I tried to gather my thoughts as we walked through my office door. I pulled up a chair and invited the young woman to sit down. Before I could say anything, she blurted out what seemed to be a rehearsed statement.

“I came to the county attorney’s office because of the guilt I have been feeling for a long time. I know terrible crimes are being committed. I need to remove this heavy burden and turn the abusers in.”

“Hold on,” I said. “First, I would like to get some personal information from you.”

She took a deep breath, seemingly relieved.

I wanted to make sure the interview, which could turn into an interrogation, was legal and had structure. I pointed to the locations of the restrooms and the exits.

“Remember, you can leave at any time,” I said.

I reached for an old vintage cassette recorder I kept on a dusty shelf and told her I would be recording our conversation. I then pulled a Miranda Rights card from my desk drawer. Although I knew the warning by heart, I wanted to make sure everything was done by the book. I pushed the record button and began reading Erin her rights.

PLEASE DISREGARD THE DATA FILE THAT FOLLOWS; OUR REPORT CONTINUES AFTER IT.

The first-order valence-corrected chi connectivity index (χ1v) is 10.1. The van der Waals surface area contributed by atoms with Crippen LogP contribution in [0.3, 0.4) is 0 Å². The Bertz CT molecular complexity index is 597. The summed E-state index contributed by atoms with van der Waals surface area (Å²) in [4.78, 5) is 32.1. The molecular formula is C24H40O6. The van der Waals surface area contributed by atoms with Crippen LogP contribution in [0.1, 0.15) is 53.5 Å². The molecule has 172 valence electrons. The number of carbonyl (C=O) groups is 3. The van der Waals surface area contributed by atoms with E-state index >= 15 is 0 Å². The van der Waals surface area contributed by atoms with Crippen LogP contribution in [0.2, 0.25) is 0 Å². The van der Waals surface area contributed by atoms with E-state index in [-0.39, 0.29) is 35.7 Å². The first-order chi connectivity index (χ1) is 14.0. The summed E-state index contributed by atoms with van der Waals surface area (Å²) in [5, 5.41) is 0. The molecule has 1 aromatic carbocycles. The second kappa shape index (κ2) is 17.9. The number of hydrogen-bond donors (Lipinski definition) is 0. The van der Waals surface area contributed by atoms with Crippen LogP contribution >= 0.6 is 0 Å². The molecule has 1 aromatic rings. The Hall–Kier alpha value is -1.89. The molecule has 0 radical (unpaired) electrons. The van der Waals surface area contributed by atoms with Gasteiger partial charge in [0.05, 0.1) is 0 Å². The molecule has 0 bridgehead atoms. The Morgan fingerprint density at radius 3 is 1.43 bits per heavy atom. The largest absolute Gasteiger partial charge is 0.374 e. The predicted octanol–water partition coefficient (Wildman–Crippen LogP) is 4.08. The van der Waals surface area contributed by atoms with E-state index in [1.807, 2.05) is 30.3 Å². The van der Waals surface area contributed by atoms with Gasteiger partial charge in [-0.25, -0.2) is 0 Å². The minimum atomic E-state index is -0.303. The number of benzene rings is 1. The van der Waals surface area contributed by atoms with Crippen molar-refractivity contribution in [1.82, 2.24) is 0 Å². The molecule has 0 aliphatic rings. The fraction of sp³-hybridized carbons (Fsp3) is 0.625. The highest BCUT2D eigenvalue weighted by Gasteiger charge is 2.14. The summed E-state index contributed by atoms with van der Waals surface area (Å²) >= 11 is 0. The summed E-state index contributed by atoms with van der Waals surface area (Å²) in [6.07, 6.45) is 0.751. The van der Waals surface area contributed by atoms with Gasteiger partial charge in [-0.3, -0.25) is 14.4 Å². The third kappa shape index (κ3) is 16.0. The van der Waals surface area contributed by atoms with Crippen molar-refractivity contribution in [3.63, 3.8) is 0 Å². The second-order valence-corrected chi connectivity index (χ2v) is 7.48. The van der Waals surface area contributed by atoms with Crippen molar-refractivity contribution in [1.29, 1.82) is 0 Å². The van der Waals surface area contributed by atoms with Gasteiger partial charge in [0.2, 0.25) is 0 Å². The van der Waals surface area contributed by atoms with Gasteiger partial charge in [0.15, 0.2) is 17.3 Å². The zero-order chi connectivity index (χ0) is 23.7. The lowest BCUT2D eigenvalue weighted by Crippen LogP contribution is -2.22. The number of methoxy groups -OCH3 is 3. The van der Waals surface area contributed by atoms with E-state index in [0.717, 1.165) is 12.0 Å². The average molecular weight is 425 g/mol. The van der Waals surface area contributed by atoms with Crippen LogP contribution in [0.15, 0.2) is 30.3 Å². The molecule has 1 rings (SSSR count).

“You have the right to remain silent……” I read. “Do you understand each of these rights I have explained to you?”

“Yes, I do,” she said without hesitation.

Erin then began the interview with one of the most captivating statements I had heard in my career.

“Until a few months ago, I was a member of the Zion Society.”

No sooner did the words leave her mouth than I interrupted, “Can you repeat that? A member of what?”

Patiently, she repeated, “I was a member of the Zion Society.”

I had heard her correctly. I was actually interviewing someone from a secretive, religious cult in a housing development called the Northwood Subdivision that the police department had heard rumors about for some time.